Radio systems prefers RJ-45 connectors with Category 5 cable, something they call Studio Hub.  These are 110 blocks as noted above, but designed primarily for computer networks.  Radio Systems discovered that the impedance of most audio cable is very close to that of computer network cable, audio cable is designed for 110 ohm impedance vs. computer network cable which is designed for 100 ohm impedance.  Therefore, RJ-45 connectors and shielded or unshieled twisted pair work well with balanced professional audio, either analog or digital.

For analog audio wires, ICON blocks seem to be the best, most secure high density termination system.  In all my years of using them, I have never had a connection go bad.  110 block and other category 5 or 5e systems also work well.  For digital audio, Krone blocks or 110 blocks need to be used in order to maintain the full bandwidth characteristics of the cable being used.  Using in appropriate cable and or terminations in digital audio circuits often leads to impedance mismatches and high return losses in the system.

Radio Ships

Radio London air studio aboard the MV Galaxy

Radio London air studio aboard the MV Galaxy

These were broadcast platforms that were usually anchored in international waters broadcasting popular music to several European Countries including Great Britain, Holland, France and Spain in the late 1960’s through late 1980’s.  The reasons for these peculiar operations was strict government control of all broadcast outlets and programming in those particular countries. The BBC was known to be stodgy and repressive of new music, particularly rock music from bands like the Rolling Stones, the Beatles, the Who, the Kinks, and others.

At the time, there was no specific law preventing ships anchored in international waters from broadcasting to shore based listeners, a loophole in the government control was found and exploited.  That loophole has been closed in most places, so as they say, don’t try this at home.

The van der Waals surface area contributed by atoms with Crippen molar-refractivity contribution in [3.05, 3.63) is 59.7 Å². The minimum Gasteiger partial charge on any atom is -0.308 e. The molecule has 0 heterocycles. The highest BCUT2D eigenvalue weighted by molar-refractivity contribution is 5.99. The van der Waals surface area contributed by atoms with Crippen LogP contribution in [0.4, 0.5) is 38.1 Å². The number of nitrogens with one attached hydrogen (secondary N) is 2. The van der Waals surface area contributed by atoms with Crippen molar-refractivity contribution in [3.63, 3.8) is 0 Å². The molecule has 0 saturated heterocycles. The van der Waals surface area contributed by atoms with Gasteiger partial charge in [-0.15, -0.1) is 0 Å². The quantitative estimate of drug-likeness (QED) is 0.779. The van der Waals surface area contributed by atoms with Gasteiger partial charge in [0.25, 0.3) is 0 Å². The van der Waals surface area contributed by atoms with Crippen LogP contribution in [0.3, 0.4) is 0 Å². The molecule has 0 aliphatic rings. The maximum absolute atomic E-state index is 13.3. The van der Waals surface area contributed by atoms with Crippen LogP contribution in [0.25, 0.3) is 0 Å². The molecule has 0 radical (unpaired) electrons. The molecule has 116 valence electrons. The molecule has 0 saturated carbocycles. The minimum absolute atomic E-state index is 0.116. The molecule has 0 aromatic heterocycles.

At one time there were several ships out there in the English Channel and coastal Denmark. The first and best known of these was Radio London or “The Big L.” It broadcast on 1133 KHz from December 16, 1964 to August 14, 1967 using a 50,000 watt RCA ampliphase transmitter. The ship itself was the M/V (motor vessel) Gallaxy, a converted WWII minesweaper formerly known as the USS Density.  After Radio London went off the air, the ship was transfered from port to port until it ended up in Kiel, Germany, were it was finally scrapped in the late 1990’s.

Radio Caroline was the main offshore competitor, broadcasting on 1520 KHz and several other frequencies off and on from 1964 until 1990 or so using several different vessels to transmit from.

MV Galaxy with radio mast

MV Galaxy with radio mast

One incident in off shore broadcasting that has always fascinated me was the burning of the Mebo II, then transmitting Radio Northsea International off the coast of Holland (this ship moved around quite a bit) in 1971. Later investigations revealed that the staff of an offshore competitor, Radio Veronica, was responsible for the firing of the ship.  Apparently, in those days the competition was brutal.

I like the nice calm music with the increasingly frantic DJ (West, no East). In any case, the ship remained afloat and returned to the air the next day.  The final European offshore broadcaster was something called Laser 558 on M/V Communicator.  It broadcast using to CSI 25 KW AM transmitters on 558 KHz in 1983, again, off and on for several years until 2004.  The CSI grounded grid transmitters may have been inexpensive to purchase, but I’ll bet they cost a lot to run.  This would be especially true if one were using diesel generators as the main electrical power provider.  As a result, they were usually run at about 1/2 power.  Eventually, M/V Communicator ended up beached in the Orkney Islands off of Scotland.